An interview with Hidden Harbor’s Chris Paldino
December 2, 2020
By: Sean Mooney
There’s a common misperception that private equity (PE) firms only make investments to maximize short-term profits, but this generally isn’t the case. Many PE firms develop long-term relationships with their portfolio companies (portcos), and the COVID-19 pandemic has been a reminder that these relationships can prove invaluable in times of crisis. Chris Paldino is a Managing Partner of Hidden Harbor Capital Partners, and he has more than two decades of PE experience across predominantly Business Services and Industrials industries. Chris understands the value of healthy relationships between PE firms and their portcos, and he recently took the time to chat with BluWave CEO Sean Mooney about how these relationships are sustained and what changes he’s seeing in the PE industry during COVID-19 and beyond.
Sean Mooney: What will the PE industry look like in 2021?
Chris Paldino: Our economy will likely continue its recovery in 2021, although economic activity will still be depressed, particularly in certain industries. The stark contrast in performance across different end markets will likely create PE portfolios with more of a “barbell” profile than expected (which refers to having winners and losers with less in between). This has wide-ranging implications for industry participants that invest across the capital structure.
SM: What lessons have you learned during the pandemic?
CP: The pandemic has forced many changes that have affected all of us to varying degrees and we have focused on supporting the health of our colleagues. Quarantining and social distancing has created isolation while health concerns overlay fears about jobs and financial well-being. This combination results in increased stress and a lack of healthy interactions to counteract such stresses. This is why we have encouraged our employees to take more frequent vacations and tried to enable full disconnection from work during these times. Relatedly, we have also highlighted the importance of managing mental/emotional well-being.
SM: How do you ensure that your portcos are creating value? What are you doing to support them?
CP: We have an in-house operating team that works full-time with our portcos. Their job is to provide guidance and resources that accelerate each company’s progress on growth initiatives. This team differentiates Hidden Harbor from others in the lower-middle market and helps to deliver better, more consistent outcomes for our investors.
SM: What types of companies excite you the most?
CP: We look for companies within business services and industrials with strong value propositions that are founder-owned or a division of a larger entity (corporate carve-outs). We believe these situations align with our in-house operational capabilities and hands-on approach to building value.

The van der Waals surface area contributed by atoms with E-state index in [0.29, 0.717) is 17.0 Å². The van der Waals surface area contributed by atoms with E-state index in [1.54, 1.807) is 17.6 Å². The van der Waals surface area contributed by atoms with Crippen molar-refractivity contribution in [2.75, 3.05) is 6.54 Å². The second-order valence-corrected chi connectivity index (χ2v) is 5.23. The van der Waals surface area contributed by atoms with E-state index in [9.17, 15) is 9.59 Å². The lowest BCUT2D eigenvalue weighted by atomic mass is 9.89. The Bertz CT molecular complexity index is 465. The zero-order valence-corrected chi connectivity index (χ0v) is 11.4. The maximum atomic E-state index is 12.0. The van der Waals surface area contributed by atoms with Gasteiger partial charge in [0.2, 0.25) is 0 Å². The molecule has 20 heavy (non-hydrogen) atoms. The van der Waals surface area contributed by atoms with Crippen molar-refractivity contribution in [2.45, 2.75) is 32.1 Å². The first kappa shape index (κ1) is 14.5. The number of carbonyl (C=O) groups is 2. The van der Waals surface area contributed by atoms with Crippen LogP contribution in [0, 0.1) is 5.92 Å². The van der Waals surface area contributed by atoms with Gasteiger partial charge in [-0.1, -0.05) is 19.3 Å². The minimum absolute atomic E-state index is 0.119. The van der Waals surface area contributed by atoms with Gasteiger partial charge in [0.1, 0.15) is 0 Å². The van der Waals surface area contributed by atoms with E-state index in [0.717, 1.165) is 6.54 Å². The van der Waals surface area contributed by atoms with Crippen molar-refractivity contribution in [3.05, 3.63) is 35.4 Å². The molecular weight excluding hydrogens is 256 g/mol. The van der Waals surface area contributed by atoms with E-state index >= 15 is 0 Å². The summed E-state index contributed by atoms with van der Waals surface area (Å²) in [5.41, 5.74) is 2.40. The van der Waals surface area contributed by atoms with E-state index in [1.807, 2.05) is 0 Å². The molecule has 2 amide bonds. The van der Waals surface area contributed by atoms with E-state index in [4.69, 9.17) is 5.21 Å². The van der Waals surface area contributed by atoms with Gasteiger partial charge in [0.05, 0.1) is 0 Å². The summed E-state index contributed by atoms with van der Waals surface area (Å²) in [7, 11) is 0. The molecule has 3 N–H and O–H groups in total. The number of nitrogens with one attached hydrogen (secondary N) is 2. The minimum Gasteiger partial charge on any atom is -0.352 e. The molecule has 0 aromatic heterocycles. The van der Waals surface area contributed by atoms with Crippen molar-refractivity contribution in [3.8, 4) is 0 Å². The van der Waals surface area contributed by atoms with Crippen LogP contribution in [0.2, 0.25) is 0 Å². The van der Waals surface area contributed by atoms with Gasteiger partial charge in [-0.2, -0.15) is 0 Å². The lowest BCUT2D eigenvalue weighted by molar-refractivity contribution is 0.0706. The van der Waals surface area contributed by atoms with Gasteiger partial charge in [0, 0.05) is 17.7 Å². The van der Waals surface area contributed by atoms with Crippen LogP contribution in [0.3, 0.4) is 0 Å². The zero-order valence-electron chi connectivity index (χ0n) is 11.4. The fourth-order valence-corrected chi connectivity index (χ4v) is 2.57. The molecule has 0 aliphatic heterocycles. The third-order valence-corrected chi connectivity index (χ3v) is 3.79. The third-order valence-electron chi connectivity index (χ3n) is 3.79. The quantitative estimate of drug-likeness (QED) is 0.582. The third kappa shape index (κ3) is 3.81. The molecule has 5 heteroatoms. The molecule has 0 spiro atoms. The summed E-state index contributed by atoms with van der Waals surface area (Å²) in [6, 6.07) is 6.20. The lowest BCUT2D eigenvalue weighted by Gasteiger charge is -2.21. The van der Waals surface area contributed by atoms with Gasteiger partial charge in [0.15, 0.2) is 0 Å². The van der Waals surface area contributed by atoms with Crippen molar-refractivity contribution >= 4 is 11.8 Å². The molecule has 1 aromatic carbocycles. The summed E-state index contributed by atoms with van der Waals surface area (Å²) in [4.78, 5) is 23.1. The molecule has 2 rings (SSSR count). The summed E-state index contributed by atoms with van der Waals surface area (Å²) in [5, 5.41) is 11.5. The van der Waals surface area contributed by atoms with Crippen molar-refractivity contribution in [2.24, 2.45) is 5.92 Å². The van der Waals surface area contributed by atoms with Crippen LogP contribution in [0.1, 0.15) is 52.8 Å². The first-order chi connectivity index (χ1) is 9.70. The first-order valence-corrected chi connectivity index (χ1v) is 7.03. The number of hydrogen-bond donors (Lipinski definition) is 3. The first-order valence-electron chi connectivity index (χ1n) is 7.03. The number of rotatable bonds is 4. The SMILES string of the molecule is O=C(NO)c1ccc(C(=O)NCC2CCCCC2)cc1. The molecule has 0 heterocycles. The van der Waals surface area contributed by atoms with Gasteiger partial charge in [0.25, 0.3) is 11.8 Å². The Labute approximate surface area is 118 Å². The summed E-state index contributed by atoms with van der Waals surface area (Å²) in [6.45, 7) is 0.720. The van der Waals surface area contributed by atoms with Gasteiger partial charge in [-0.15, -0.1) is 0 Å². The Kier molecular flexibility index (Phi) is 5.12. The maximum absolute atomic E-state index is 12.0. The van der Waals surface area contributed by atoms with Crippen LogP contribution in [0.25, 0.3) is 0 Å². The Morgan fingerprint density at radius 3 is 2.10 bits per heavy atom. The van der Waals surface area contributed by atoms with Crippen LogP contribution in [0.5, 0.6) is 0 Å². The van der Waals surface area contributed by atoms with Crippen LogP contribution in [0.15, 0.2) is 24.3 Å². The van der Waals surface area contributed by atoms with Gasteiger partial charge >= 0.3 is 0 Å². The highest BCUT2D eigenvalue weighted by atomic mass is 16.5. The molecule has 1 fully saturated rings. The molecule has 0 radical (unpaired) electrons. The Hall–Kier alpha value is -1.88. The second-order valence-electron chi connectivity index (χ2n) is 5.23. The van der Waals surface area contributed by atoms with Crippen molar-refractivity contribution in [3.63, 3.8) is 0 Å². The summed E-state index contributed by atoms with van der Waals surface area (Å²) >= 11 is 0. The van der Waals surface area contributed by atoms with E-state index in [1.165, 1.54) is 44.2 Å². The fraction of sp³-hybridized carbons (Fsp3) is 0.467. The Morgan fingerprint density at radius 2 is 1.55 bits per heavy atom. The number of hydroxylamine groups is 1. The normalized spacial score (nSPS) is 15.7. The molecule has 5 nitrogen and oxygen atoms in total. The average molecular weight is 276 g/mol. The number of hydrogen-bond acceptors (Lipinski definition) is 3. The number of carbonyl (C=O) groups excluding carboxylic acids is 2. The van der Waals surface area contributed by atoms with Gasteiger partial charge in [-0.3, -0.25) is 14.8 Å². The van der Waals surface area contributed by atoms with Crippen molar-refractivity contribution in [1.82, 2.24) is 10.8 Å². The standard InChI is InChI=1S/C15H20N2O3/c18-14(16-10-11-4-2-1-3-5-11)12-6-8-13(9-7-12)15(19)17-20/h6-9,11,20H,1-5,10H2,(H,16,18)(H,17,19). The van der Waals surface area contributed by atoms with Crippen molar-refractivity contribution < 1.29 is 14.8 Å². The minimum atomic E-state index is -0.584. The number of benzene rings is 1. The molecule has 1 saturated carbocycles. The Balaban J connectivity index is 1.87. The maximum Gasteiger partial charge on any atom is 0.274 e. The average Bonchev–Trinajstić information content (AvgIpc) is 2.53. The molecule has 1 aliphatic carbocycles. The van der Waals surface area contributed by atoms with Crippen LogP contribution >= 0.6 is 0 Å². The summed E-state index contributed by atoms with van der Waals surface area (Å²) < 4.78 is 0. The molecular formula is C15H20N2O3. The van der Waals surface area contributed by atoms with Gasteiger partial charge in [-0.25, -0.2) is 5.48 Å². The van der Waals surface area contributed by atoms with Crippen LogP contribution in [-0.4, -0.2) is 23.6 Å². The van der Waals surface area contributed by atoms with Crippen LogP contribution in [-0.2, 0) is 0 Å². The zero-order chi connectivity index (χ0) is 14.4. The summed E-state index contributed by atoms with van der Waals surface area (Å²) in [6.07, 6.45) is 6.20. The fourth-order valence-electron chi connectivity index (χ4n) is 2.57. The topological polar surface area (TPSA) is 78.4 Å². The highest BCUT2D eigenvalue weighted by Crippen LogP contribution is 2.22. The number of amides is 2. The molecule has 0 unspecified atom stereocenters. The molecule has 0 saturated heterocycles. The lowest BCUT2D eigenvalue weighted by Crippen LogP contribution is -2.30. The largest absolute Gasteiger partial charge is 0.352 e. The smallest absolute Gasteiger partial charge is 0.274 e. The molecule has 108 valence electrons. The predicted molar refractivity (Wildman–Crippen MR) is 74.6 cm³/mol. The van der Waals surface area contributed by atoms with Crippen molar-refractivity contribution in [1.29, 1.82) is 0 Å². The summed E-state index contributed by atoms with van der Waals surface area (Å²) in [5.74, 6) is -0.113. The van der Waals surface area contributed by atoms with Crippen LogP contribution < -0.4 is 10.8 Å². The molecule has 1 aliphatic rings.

SM: What has been your deal sourcing strategy through the downturn?
CP: We have used this time to more effectively convey Hidden Harbor’s key areas of industry expertise. To do this, we have expanded our roster of Executive Partners in focus industries and spent more time developing relationships with industry bankers.
SM: What attributes do you look for in leadership teams for your portfolio companies?
CP: We tend to focus on hiring ethical managers who have proven experience executing on initiatives that will build value at a specific company. Colin Powell said it best when he advised to “hire for strengths, not lack of weaknesses.” Therefore, we develop a detailed list of experience and competencies for each candidate that are needed to drive identified areas of value creation. We then interview and grade relative to those competencies. This process helps us distinguish between candidates we like and those who are most likely to create value.
SM: How has 2020 shifted your investment thesis?
CP: 2020 has been challenging and it has reinforced our view that our most important job is to support our management teams. There was no playbook for operating through a pandemic and, in many cases, there were no good solutions available. We are so thankful for the extraordinary efforts of our portfolio management partners who continue to work through this unprecedented situation. My hope is that 2020 provides an important reminder that value is created at the companies by talented individuals, not in the PE conference room. Anyone who thinks otherwise is looking at the world through the wrong lens.
SM: What’s one myth about PE you wish would go away for good?
CP: There’s a perception that PE is solely focused on short-term shareholder gains. However, we believe that investing in businesses to promote long-term success is the only way to consistently build enterprise value. Consequently, we invest in people, processes, and systems that promote long-term growth and organizational health across our portfolio.
SM: What are your suggestions for outsourcing expertise?
CP: I spend a lot of my time ensuring that our diligence processes focus on critical questions and that we have the right resources evaluating each of these important issues. We must be brutally honest about where we lack expertise and access experts who can guide us appropriately in these areas. Firms such as BluWave help us quickly identify resources to help across diligence and post-close value creation.